In 2002, the Florida Lottery's Division of Security applied to the national organization to undergo accreditation and paid a fee of approximately $8,000. The Division is now in the self-examination stage of the accreditation process. You add that the Division is not under the Inspector General's supervision; nor will he be a member of the national organization's assessment team reviewing the Division. Since the Division of Security applied for accreditation, the Inspector General has declined invitations to lead teams inspecting the North Carolina State Bureau of Investigation and the National Oceanographic and Atmospheric Administration Police. However, he questions whether a conflict of interest is created if he were to participate in future team assessment activities involving other law enforcement organizations.
Section 112.313(7)(a), Florida Statutes, provides:
CONFLICTING EMPLOYMENT OR CONTRACTUAL RELATIONSHIP. No public officer or employee of an agency shall have or hold any employment or contractual relationship with any business entity or any agency which is subject to the regulation of, or is doing business with, an agency of which he or she is an officer or employee . . .; nor shall an officer or employee of an agency have or hold any employment or contractual relationship that will create a continuing or frequently recurring conflict between his or her private interests and the performance of his or her public duties, or that would impede the full and faithful discharge of his or her public duties.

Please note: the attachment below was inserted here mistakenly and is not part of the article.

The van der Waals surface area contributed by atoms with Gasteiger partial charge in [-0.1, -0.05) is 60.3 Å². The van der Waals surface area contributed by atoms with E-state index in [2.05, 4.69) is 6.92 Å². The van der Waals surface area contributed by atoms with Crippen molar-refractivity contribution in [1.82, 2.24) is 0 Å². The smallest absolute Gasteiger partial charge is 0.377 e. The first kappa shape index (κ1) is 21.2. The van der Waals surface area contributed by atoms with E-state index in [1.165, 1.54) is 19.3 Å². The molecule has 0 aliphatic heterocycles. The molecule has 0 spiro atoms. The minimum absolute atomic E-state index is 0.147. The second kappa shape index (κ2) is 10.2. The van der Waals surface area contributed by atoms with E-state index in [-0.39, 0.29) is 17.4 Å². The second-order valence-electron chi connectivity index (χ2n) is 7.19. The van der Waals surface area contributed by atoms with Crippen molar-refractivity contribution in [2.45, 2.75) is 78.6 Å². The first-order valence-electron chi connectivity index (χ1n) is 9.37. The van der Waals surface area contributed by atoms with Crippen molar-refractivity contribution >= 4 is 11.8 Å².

This statute prohibits a public employee from having an employment or contractual relationship with a business entity which is doing business with or regulated by his agency. It also prohibits a public employee from having an employment or contractual relationship which creates a continuing or frequently recurring conflict between private interests and the performance of public duties, or which impedes the full and faithful discharge of public duties.
The first issue to address is whether the Inspector General's participation in an assessment team on behalf of the organization constitutes an employment or contractual relationship for purposes of Section 112.313(7)(a). Our precedent has generally viewed the receipt of travel expenses and fees as an employment or contractual relationship. See CEO 93-23. Based upon this precedent, we likewise conclude that he has an employment or contractual relationship with the national organization.